The administration draws a clear line between “us” and “others.” The “real people” are those who back its platform. They can be pardoned even if they commit crimes. Anyone outside its support group can be stigmatized as “evil” even if wrongdoings are not proven. The discriminative law and order prevails. Chun Gyung-deuk, an administrative officer at the Blue House, reportedly advised Lee In-geol — an inspector at the presidential office who spearheaded a probe into former Vice Busan Mayor Yoo Jae-soo on bribery charges — to judge who was one of theirs and who was not.

Cho Kuk — who was President Moon’s senior secretary for civil affairs before being nominated as justice minister, a job he lost due to snowballing scandals about his family — was an expert in group polarization. He claims that his supporters who gather around the prosecution headquarters in southern Seoul to rally against the probe against him are his “people.” He defined those backing him and prosecutorial reforms as being just, while dismissing those rallying against him and the government in central Seoul as enemies.

The divide goes beyond national borders. Cho reminded the public of the victory of Admiral Yi Sun-shin, who defeated Japan at sea in the Joseon Dynasty, when claiming that Korea would never give into Japan when it began to mount pressure through trade barriers to protest Korean court rulings on wartime forced labor. He branded the opposition the nation’s enemy by arguing that anyone who discredits the May 18, 1980, Gwangju Democratization Movement are descendants of dictators.

Attributing all problems to others

The government blames every failure on past conservative governments or others. Hugo Chavez, who ruled Venezuela from 1999 until his death in 2013, was a virtuoso in the blame game. He found fault with everyone — the previous administration and the United States — except himself. President Moon has bundled up every fault under “past evils.” Every bad thing is caused by the past conservative governments. Apartment prices in Gangnam are super-high because the past government encouraged housing purchases. His own income-led growth policies were not able to succeed because of the past government’s neoliberal policies.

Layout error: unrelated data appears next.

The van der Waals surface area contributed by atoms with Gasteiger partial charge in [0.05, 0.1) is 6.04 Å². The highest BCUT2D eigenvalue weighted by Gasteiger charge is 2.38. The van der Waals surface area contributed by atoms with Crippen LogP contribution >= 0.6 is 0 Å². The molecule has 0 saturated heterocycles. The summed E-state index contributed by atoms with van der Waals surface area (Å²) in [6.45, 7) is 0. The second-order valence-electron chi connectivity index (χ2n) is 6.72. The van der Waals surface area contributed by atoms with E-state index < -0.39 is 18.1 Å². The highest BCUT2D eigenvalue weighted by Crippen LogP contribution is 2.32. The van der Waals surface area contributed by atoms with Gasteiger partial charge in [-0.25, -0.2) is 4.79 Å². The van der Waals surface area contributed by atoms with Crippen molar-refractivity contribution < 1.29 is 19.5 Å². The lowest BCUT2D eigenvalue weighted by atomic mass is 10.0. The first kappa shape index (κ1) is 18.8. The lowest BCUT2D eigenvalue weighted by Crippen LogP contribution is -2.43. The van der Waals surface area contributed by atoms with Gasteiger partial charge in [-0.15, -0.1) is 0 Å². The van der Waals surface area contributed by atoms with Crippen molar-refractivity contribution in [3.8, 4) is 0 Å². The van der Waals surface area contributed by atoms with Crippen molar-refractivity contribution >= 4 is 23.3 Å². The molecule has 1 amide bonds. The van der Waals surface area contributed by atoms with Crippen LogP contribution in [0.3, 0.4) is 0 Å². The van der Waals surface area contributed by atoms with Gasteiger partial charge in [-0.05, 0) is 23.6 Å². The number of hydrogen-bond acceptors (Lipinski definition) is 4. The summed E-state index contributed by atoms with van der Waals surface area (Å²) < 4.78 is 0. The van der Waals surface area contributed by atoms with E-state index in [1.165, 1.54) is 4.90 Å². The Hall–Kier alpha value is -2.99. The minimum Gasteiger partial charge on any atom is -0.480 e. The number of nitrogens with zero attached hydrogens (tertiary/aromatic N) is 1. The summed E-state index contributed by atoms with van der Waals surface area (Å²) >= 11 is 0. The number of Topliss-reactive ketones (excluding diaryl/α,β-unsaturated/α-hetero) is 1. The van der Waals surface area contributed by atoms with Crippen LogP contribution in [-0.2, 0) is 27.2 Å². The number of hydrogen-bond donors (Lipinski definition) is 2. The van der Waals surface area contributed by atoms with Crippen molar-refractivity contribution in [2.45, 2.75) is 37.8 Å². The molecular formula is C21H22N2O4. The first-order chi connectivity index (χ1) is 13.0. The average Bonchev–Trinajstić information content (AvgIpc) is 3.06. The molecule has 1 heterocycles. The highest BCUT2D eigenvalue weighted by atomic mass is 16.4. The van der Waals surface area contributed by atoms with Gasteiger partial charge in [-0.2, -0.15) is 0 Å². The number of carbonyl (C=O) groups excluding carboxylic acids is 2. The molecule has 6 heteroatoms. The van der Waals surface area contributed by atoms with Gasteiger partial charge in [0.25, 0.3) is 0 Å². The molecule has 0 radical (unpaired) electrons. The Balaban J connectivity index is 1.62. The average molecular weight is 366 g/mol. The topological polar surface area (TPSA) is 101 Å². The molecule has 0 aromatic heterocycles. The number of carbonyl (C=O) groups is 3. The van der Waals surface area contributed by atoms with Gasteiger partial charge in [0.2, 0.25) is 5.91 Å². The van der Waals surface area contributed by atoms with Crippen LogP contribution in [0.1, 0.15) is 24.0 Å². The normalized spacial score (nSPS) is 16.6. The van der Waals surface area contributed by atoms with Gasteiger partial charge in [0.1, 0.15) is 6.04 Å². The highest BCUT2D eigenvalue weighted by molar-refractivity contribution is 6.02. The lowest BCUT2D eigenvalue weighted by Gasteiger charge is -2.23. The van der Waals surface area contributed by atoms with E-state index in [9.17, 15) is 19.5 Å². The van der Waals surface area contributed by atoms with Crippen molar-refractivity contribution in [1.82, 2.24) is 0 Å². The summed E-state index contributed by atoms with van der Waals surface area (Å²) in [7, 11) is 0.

The ruling party also blames the opposition for causing the economic slowdown because of its knee-jerk opposition in the legislature. While dithering on everyday life-related bills citing uncooperative opposition, it managed to railroad an electoral reform bill and an act to establish a new law enforcement agency to investigate senior government officials for corruption.

Stressing the role of direct democracy

The populist powers that be resort to direct democracy. They disregard the press or political parties. They prefer to go directly to the public. Chavez came on TV every week to speak directly to the people. He indulged them with giveaways. Today, Venezuelans cannot even find food in trash cans.

Moon highlights that his government was a result of the candlelight vigil protests against former president Park Geun-hye. He argues that the social divide over Cho was an example of “direct democracy” supplementing the representative democracy. The Blue House petition board, from which he promised to reflect public concerns, served to feed over-zealous populist laws.

Monopolizing justice

The ruling camp also has been customizing authority to run in its favor. It has condemned and punished the mainstream for exploitation. If the laws get in the way, it changes them. It replaces people if they get in the way. Since it represents the “real people,” it thinks it can get away with anything. The president named Cho justice minister regardless of the allegations of criminal offenses — and obvious public outrage over them. Cho represented his boss and therefore could be excused.

Moon has seated nine justices of the 14 on the bench of the Supreme Court. He also has appointed eight of nine justices on the Constitutional Court. He has nothing to worry about at the top of the pyramid. He has established a new investigation authority to steal power from the prosecution in investigating and indicting government officials. Moon has dismantled the investigation team under Prosecutor General Yoon Seok-youl and demoted those who were behind the investigations. The ruling party has changed the election law to “change the social order” through the election.

The Moon Jae-in administration has every feature of a populist government. One must stop the flasher from opening his raincoat. What’s inside is too embarrassing and disgraceful.

JoongAng Ilbo, Jan. 14, Page 22